Call it the summer slide, the seasonal slump, the brain drain or the summer slowdown. Just don't call it new: The two-month period when students lose some of their academic edge has been observed for over a century. The good news here is that experts and parents have come up with a number of ways to keep kids sharp through the summer, and we're sharing some of them with you here.
Learn something new
"We would all expect an athlete's or a musician's performance to suffer if they took a long break from practice, and the same is true for our nation's young people," says Ron Fairchild, founder of the Smarter Learning Group.
One way to keep your student's brain in shape is to keep the learning going. It doesn't have to be out of a textbook. Swimming or SCUBA or horseback riding lessons, practicing a language while driving to your vacation destination -- it all counts.
In a summer camp -- particularly an outdoor one -- kids take part in activities they might not otherwise do. Some learn how to build a fire; some learn to paddle a canoe; some team up to complete a rope course. (And even if students learn they can't actually trust others in a "trust fall," they've still learned something, right?)
Picking up a new instrument can also help keep kids engaged with learning, and there are many studies linking music with mathematics. So if your child has always wanted to play guitar or drums (heaven help you), summer may be the perfect time to do it.
Leverage learning on vacation
Everyone wants to have fun over the summer, and the beach, water parks and theme parks can help provide it. But challenging your student to find out a few facts about tides or amusement ride physics can bring in elements of academics and application.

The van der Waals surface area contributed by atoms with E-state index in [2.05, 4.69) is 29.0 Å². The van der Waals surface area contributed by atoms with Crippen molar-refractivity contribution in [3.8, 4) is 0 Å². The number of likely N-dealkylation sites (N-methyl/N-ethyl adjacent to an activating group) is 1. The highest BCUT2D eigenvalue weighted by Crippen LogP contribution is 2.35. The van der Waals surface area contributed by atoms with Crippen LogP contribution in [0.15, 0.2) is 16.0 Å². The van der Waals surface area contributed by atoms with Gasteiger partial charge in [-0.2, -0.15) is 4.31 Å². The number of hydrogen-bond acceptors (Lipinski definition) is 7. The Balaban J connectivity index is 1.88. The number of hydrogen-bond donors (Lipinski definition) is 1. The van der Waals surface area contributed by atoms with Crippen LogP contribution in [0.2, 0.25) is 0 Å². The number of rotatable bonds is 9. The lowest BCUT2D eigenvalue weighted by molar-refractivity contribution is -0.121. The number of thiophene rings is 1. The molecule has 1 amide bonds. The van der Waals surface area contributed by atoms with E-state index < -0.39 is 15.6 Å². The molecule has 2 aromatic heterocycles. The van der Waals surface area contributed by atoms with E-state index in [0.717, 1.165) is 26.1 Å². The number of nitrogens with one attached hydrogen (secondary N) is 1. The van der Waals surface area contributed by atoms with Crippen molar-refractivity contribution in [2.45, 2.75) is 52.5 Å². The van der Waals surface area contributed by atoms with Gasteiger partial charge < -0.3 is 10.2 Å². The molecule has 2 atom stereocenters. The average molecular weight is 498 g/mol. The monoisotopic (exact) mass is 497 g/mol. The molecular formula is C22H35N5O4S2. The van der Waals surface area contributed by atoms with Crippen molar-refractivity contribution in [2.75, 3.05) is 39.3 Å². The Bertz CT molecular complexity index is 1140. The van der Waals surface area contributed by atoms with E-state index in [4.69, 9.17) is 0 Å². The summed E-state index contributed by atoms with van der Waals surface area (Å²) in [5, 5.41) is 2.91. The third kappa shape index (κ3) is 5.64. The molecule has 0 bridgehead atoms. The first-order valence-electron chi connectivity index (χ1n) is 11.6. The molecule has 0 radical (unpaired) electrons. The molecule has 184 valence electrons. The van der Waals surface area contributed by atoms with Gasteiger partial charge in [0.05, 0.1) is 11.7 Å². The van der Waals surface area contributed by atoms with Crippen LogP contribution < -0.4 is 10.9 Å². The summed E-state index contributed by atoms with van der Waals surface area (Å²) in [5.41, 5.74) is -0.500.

And while the theme park is fine, consider visiting a national park as well. Why? Because people have to learn something about it to get the most out of the visit. Whether that includes facts about California's redwoods or the Colorado River or butterflies at a Florida garden, these locations are nature's libraries. And the National Park Service has a searchable website of all the parks in the country, so you can easily find what's available near you.
A zoo is also a good spot, especially when students are encouraged to read the pamphlets or signboards about the animals they see.
This brings us to reading, in general. This can be a tough one, especially since students are forced to read throughout the school year and may not have it at the top of their summer fun list. But reading doesn't have to include William Shakespeare or the biography of -- well, anyone.
Whether it's a book for adolescents, a magazine or even a comic book, it's great for students to routinely pore over the printed word. (It may be best to avoid reading on a computer, tablet or smartphone, though, as these devices come with games and other distractions.)
Reading regularly can also smooth out the transition back to textbooks in the new school year. Experts say starting with a minimum -- say 30 minutes every day -- is a good idea. And many students will find that they'll want to exceed the allotted time, which is even better.
Up your game(s)
It's ironic that many of the games that are lower-tech are often better for learning. We've reported before on how Boggle, Scrabble and Bananagrams are good for spelling; they're good exercise for the brain in general. And while many students will tell you that Monopoly can't compete with Modern Warfare, there are distinct values in the family time and basic business fundamentals that accompany the board game.
One thing you don't want to do is to let the summer drain away under the glare of a TV. Interacting with your students and finding activities that they can learn from will keep their brains active through the dog days, and it may give them an advantage in their new classes while some of their friends are still catching up.
Copyright 2012 Scripps Media, Inc. All rights reserved. This material may not be published, broadcast, rewritten, or redistributed.
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